However, in the past few weeks I've been floored to see stories making headlines in which Microsoft appears to be picking favorites and screwing the competitors of these favorites in some really surprising ways. For example, a CEO is now daring Microsoft to sue a specially created startup just to get clarification on how Microsoft is obviously letting one partner flagrantly violate its licensing requirements. Needless to say, such a prospect has caused no small stir within Microsoft's hosted services partner community.

Another recent and related story says that Microsoft is also trying to sneakily block licensed VDI users from deploying to non–Windows 8 tablets. Although it's hardly news that Microsoft would be so petty and short-sighted, it's hard to ignore that Microsoft seems to be pissing off some of its most ardent supporters—something that I'd personally see as a PR problem.

Something About Developers

Of course, developers have no problem understanding how Microsoft's sparse, vague, and regularly insufficient details on various platforms, tools, and technologies can cause all sorts of confusion that leads developers to assume that the sky is falling. Granted, some Microsoft teams are much more transparent than others. Personally, I've had a hard time not getting irate with the Visual Studio (VS) team. Case in point, this recent MSDN blog post on "Visual Studio 11 Beta Frequently Asked Questions (FAQ)" drove me batty.

Without exception, the loudest feedback that Microsoft seems to be getting about Visual Studio 11 concerns what's going to be done about the color or poor design that users have encountered with the initial beta. Although I understand that many developers don't like the new muted color theme (I happen to love it), that's not what I'm talking about. Instead, I'm referring to how beta users complain that it engenders a loss of productivity due to bad UX. Yet, the MSDN blog post simply glossed over the question and pretended like it wasn't even a concern. Even worse, to my knowledge there's no word from Microsoft about whether this problem will be addressed.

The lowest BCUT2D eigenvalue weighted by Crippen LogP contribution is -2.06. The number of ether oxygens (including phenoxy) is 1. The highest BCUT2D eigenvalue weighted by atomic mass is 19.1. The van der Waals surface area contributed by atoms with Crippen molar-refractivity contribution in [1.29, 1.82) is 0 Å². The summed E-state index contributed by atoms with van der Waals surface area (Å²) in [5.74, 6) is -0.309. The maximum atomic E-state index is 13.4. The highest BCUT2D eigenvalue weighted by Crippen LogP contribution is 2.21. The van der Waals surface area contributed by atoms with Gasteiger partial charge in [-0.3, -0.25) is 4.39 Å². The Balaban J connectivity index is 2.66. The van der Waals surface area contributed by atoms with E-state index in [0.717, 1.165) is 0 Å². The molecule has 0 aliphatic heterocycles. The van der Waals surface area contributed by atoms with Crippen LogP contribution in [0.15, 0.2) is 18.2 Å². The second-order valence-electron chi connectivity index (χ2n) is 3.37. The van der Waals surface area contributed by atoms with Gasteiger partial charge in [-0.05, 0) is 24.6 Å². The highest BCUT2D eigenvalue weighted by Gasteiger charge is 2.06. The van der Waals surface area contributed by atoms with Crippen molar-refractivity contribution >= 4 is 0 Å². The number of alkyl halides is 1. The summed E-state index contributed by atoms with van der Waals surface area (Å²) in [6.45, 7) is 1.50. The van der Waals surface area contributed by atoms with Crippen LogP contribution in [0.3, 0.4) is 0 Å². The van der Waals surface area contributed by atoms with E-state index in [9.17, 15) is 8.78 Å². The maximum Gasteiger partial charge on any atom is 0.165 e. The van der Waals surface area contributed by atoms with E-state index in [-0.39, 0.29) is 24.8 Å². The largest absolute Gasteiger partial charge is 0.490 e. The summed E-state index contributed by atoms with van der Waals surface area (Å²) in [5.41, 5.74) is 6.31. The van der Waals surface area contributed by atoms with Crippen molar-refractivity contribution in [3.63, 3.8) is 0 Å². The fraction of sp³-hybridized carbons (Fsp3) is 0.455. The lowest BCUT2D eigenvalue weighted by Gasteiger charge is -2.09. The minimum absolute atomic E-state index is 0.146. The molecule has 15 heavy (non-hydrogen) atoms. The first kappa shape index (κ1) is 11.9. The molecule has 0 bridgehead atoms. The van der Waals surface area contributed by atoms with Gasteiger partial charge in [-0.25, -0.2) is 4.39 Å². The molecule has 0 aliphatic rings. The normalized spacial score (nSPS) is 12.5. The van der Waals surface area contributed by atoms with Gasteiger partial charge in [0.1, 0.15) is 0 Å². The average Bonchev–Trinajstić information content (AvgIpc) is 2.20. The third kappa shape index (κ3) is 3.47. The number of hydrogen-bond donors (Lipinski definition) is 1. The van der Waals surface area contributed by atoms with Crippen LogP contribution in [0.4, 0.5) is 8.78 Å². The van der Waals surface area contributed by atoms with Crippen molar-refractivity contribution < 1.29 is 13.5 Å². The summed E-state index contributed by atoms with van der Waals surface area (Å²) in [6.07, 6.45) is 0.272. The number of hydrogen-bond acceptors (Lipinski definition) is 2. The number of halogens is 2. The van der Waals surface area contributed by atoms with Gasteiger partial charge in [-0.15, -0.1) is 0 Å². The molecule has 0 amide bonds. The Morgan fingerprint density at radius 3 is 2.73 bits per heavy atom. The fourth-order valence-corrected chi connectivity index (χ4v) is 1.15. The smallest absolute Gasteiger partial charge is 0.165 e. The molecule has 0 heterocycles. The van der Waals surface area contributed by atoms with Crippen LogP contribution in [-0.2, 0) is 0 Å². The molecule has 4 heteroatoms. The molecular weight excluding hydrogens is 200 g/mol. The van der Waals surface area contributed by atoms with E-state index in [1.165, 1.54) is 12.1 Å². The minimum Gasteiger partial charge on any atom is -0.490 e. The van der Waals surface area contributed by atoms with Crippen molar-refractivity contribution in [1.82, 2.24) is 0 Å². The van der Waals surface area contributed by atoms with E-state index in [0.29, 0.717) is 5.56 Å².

Microsoft has led Silverlight developers to assume the worst with the announcement of Windows 8. Remember how long Microsoft made Silverlight developers wonder (again) whether Silverlight still had a future? Now that I think about it, Microsoft doesn't seem to be too forthcoming on details.

If you're a .NET developer, remember when you felt like you'd been demoted as a .NET developer with Windows RT in favor of COM of all things, simply because that was the huge focus that Microsoft kept trying to cram down our throats? In all these cases, reality has shaped up a bit better than our worst fears or expectations. However, when Microsoft doesn't provide information to go on, it's only natural that developers will assume the worst, especially when it comes to products and offerings that they're passionate about.

Microsoft Needs to Change its PR Strategy

In the end, Microsoft isn't going out of business anytime soon. I understand that Microsoft can't share every detail about every product or strategy that it has up its sleeve, but the company's messaging and PR efforts suck and could use some help. Microsoft needs to throw us a few bones, and do so more regularly. Otherwise, it's too easy to feel confused, irritated, or screwed. Ultimately, because people tend to think negatively in the absence of better information, it's impossible to see how Microsoft's current strategies won't somehow hurt its long term business goals.